|Title||An empirical study of end-user behaviour in spreadsheet error detection & correction|
|Authors||Brian Bishop & Kevin McDaid|
Very little is known about the process by which end-user developers detect and correct spreadsheet errors. Any research pertaining to the development of spreadsheet testing methodologies or auditing tools would benefit from information on how end-users perform the debugging process in practice.
Thirteen industry-based professionals and thirty-four accounting & finance students took part in a current ongoing experiment designed to record and analyse end-user behaviour in spreadsheet error detection and correction. Professionals significantly outperformed students in correcting certain error types.
Time-based cell activity analysis showed that a strong correlation exists between the percentage of cells inspected and the number of errors corrected. The cell activity data was gathered through a purpose written VBA Excel plug-in that records the time and detail of all cell selection and cell change actions of individuals.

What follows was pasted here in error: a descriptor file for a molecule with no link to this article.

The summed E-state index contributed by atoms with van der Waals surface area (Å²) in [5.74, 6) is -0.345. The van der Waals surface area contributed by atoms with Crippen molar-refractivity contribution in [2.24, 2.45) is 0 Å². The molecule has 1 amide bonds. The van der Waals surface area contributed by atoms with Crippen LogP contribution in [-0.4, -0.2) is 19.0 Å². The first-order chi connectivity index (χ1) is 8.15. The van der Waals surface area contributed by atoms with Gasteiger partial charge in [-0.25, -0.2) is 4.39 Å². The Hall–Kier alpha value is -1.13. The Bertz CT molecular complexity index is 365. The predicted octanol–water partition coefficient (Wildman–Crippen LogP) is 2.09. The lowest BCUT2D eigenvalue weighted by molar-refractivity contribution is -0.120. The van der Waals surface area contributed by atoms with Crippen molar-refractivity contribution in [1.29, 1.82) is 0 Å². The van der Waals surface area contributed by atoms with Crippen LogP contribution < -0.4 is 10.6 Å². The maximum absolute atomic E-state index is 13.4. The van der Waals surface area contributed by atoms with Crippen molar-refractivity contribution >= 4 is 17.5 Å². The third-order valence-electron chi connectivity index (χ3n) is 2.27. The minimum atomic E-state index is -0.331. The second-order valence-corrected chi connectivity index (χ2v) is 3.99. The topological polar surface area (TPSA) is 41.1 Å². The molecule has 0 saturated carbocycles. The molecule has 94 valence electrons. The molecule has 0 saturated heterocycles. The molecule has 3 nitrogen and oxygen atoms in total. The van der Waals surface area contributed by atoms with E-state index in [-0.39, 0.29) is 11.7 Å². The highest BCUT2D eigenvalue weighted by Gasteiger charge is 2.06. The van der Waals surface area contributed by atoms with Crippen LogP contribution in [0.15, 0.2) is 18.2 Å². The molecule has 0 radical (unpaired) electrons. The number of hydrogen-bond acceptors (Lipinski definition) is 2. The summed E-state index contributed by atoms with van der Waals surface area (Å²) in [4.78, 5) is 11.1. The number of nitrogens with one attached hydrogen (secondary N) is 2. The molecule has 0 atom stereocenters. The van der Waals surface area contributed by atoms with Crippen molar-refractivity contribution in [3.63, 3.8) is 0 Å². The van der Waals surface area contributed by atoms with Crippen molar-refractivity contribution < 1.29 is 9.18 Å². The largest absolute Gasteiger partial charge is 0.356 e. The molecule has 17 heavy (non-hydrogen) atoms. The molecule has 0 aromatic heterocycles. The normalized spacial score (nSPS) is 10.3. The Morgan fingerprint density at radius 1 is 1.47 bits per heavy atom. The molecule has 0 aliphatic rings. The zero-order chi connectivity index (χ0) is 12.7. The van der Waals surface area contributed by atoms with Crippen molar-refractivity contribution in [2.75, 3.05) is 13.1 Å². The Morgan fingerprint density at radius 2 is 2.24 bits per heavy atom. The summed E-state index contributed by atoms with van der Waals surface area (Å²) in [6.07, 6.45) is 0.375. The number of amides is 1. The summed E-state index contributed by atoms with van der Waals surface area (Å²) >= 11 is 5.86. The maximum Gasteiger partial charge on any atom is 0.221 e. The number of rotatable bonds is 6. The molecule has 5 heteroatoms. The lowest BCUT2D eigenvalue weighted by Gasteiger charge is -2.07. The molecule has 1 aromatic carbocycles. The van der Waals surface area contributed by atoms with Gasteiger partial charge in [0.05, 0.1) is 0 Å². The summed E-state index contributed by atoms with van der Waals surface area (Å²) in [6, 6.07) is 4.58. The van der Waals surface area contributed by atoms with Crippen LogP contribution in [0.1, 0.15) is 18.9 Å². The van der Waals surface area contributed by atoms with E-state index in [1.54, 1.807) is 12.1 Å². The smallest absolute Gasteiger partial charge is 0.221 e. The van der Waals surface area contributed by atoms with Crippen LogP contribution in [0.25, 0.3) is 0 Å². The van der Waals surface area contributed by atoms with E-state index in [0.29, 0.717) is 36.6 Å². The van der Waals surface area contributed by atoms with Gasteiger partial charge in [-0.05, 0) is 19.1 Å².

An important research goal was to determine if there was a correlation between the number of cells inspected and error detection/correction performance.
A scatterplot for errors corrected versus coverage shows a moderate-strong linear relationship.
That is, the more cells that are inspected, the more errors are detected.